The Oracle of Omaha will always be bullish long term because he follows these principles without fail, in our opinion. With these five simple principles he has consistently outperformed the market and continues to see the investment landscape differently than almost everyone else.

Disclosure: I have no positions in any stocks mentioned, and no plans to initiate any positions within the next 72 hours.

US Will Be the World's Third Largest Economy: Citi

The world is going to become richer and richer as developing economies play catch up over the coming years, according to Willem Buiter, chief economist at Citigroup.

"We expect strong growth in the world economy until 2050, with average real GDP growth rates of 4.6 percent per annum until 2030 and 3.8 percent per annum between 2030 and 2050," Buiter wrote in a market research.

"As a result, world GDP should rise in real PPP-adjusted terms from $72 trillion in 2010 to $380 trillion dollars in 2050," he wrote.

As the world watches oil prices rise sharply amid unrest in the Middle East, Buiter's analysis of the world's long-term prospects offer some hope that better times are ahead but if he is right power will shift from the West to the East very quickly.

"China should overtake the US to become the largest economy in the world by 2020, then be overtaken by India by 2050," he predicted.

One Way Bet on Emerging Markets?

Growth will not be smooth, according to Buiter. "Expect booms and busts. Occasionally, there will be growth disasters, driven by poor policy, conflicts, or natural disasters. When it comes to that, don't believe that 'this time it's different'."

  • The Most Extreme Cases of Hyperinflation, Ever
  • However, there are some easy wins for poor countries with big, young populations, he said.

    "Developing Asia and Africa will be the fastest growing regions, in our view, driven by population and income per capita growth, followed in terms of growth by the Middle East, Latin America, Central and Eastern Europe, the CIS, and finally the advanced nations of today," he wrote.

    "For poor countries with large young populations, growing fast should be easy: open up, create some form of market economy, invest in human and physical capital, don't be unlucky and don't blow it. Catch-up and convergence should do the rest," Buiter added.

    Buiter has constructed a "3G index" to measure economic progress; 3G stands for "Global Growth Generators" and is a weighted average of six growth drivers that the Citigroup economists consider important:

  • A measure of domestic saving/ investment
  • A measure of demographic prospects
  • A measure of health
  • A measure of education
  • A measure of the quality of institutions and policies
  • A measure of trade openness
  • Using that index the nations to watch over the coming years are Bangladesh, China, Egypt, India, Indonesia, Iraq, Mongolia, Nigeria, the Philippines, Sri Lanka and Vietnam.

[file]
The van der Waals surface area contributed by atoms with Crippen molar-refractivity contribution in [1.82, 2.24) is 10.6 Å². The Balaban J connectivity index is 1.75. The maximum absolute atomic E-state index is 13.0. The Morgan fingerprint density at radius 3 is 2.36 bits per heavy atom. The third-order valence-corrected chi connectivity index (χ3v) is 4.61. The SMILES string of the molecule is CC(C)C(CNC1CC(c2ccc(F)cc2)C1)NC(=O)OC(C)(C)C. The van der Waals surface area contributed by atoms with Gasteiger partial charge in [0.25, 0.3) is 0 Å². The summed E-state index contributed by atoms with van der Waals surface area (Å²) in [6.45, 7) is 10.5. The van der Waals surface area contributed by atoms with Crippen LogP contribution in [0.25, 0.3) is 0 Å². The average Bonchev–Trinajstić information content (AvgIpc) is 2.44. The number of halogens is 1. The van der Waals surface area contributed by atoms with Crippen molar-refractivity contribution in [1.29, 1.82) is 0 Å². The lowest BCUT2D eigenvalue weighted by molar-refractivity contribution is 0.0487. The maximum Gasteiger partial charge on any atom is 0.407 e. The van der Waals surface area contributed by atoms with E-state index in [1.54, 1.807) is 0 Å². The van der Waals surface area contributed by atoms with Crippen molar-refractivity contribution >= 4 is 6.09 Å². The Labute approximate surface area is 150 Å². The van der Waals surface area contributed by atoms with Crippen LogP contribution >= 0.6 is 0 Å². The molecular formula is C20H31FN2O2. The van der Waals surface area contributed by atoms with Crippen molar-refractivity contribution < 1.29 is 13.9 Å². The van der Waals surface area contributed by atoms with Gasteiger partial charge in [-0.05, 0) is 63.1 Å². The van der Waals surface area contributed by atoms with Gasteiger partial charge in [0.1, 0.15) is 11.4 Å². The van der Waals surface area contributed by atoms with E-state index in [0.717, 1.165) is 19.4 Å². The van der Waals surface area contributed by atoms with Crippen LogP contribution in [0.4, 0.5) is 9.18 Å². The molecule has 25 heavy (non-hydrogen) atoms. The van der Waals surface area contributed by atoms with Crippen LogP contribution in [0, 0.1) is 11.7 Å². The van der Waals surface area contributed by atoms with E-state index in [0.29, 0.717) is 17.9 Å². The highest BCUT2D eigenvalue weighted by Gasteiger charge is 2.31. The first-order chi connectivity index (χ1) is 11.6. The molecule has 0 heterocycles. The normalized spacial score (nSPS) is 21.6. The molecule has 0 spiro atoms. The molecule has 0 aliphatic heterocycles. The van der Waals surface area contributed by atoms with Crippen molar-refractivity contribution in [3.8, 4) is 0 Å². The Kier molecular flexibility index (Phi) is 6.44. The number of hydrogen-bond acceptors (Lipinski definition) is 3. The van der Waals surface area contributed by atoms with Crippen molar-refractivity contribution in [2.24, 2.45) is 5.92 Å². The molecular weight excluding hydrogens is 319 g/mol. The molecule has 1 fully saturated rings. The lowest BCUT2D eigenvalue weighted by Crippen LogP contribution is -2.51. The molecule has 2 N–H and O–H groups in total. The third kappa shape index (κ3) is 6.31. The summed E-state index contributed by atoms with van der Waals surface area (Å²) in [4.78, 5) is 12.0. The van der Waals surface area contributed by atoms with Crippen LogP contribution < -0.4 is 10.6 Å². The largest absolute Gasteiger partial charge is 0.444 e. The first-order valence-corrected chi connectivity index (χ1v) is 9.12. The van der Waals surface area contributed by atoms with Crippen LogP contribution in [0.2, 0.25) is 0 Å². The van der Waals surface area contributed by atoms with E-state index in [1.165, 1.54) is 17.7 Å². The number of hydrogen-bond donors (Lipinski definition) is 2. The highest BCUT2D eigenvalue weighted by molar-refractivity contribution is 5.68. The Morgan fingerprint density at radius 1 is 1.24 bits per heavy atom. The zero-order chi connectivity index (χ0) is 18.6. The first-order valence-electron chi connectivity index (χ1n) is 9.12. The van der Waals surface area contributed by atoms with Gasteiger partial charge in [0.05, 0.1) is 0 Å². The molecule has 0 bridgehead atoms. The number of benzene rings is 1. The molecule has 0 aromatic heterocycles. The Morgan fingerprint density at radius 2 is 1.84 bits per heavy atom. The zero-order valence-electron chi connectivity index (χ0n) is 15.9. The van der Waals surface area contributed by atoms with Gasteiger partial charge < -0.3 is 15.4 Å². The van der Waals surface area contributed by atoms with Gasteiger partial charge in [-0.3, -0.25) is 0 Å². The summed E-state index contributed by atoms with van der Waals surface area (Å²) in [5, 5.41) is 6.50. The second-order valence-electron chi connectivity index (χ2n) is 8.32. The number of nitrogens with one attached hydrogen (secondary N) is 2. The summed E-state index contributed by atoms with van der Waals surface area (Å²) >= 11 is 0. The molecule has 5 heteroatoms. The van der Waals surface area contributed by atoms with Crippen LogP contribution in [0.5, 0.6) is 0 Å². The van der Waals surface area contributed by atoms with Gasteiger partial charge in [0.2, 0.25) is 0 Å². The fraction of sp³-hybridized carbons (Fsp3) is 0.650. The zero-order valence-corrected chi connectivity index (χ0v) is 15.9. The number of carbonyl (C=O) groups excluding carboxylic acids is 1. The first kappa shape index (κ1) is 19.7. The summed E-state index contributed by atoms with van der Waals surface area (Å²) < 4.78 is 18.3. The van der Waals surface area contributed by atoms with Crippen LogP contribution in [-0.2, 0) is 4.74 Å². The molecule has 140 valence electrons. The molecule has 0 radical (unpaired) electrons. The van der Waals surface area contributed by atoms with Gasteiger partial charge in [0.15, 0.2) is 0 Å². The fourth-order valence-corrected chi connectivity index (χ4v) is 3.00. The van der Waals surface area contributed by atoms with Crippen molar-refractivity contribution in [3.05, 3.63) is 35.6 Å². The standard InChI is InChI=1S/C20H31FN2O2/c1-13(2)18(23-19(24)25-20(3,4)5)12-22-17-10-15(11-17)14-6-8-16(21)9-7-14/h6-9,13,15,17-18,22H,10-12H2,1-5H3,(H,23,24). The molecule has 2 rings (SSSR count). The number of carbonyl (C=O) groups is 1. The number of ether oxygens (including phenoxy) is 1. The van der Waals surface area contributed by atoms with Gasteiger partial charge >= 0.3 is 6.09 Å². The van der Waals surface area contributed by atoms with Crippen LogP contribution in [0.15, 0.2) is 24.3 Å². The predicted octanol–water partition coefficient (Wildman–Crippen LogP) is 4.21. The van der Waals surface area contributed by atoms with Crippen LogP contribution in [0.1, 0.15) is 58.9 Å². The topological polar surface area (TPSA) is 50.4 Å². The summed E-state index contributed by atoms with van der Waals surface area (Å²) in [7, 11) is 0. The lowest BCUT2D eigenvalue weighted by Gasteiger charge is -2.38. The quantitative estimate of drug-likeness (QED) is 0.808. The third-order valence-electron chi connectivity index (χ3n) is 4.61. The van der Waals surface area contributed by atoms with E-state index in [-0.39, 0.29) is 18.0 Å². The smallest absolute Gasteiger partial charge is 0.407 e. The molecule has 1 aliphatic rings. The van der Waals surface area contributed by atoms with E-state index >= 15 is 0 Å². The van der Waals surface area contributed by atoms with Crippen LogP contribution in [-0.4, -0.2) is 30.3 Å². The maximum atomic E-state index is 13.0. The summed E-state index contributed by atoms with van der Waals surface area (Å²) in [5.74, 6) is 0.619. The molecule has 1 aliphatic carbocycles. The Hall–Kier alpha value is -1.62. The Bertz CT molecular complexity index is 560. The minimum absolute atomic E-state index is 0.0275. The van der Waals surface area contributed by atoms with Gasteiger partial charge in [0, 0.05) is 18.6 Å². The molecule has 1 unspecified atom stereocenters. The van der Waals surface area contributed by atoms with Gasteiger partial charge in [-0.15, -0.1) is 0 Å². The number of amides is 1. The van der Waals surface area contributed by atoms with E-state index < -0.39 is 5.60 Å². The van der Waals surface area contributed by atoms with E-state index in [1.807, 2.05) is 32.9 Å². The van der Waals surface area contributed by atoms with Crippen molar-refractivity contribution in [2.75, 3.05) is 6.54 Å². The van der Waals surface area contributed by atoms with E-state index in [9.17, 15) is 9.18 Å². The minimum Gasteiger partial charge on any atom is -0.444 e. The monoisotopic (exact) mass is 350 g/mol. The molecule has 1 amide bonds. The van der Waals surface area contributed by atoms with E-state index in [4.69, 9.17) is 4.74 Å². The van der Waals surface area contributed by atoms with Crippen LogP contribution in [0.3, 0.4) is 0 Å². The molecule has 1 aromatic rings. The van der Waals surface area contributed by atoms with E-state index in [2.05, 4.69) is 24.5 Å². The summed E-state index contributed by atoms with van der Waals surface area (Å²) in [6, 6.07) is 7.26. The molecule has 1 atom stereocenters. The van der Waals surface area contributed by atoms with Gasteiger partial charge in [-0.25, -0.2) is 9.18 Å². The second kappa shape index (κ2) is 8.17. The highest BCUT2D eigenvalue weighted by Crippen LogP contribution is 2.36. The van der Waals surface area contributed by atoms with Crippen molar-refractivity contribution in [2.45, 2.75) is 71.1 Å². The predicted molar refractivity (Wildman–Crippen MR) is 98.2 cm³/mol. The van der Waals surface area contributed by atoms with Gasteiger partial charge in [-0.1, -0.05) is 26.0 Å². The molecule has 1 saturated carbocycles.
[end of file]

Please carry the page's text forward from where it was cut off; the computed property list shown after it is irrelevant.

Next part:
"They are our 3G countries," Buiter said.


    By Charles Rotblut, CFA, AAII

    Bullish sentiment, expectations that stock prices will rise over the next six months, plunged 9.9 percentage points to 36.6% in the latest AAII Sentiment Survey. This is the first time in 25 weeks that optimism has been below its historical average of 39%.

    Neutral sentiment, expectations that stock prices will remain essentially flat over the next six months, edged down 0.6 percentage points to 27.2%. This is the 29th consecutive week that neutral sentiment has remained below its historical average of 31%.

    Bearish sentiment, expectations that stock prices will fall over the next six months, surged 10.7 percentage points to 36.2%. Pessimism is at its highest level since September 2, 2010. This is just the fourth time in the past 24 weeks that bearish sentiment has been above its historical average of 30%.

    The ongoing instability in the Middle East is intensifying concern about higher rates of inflation. Individual investors are already seeing higher gas prices at the pump, and there is worry that even higher prices could slow down the pace of the economic recovery. Though AAII members had been optimistic about the direction of stock prices, there was underlying unease about jobs, the federal deficit and the potential for rising interest rates and inflation. Thus, though individual investors were hopeful, they were not exuberant.

    This week’s special question asked AAII members what economic or market-related catalysts they are looking for over the next few months. Responses varied, though the possibility of higher inflation was cited by the largest number of respondents. Many individual investors said they were monitoring events in the Middle East, expecting higher interest rates and watching to see if Washington will make any meaningful progress on the deficit and avoiding a shutdown.

    Here is a sample of the responses.

    • “Inflation. I believe there is growing pressure for producers to start passing on some of the rise in commodity costs soon, or their profitability will begin to suffer.”
    • “North Africa is like a smoldering tinderbox, and that is sure to have ramifications on the U.S. markets.”
    • “I am watching Washington. Will it engage in problem solving or political behavior with respect to its fiscal agenda?”
    • “I am looking at the all the capital that corporate America is sitting on. If I see them start to utilize the capital, I will be long on large-cap stocks.”
    • “Employed people spending money drive our economy. Steadily increasing employment is key to our continued recovery.”

    This week’s sentiment survey results:

    • Bullish: 36.6%, down 9.9 percentage points
    • Neutral: 27.2%, down 0.6 percentage points
    • Bearish: 36.2%, up 10.7 percentage points

    Historical Averages:

    • Bullish: 39%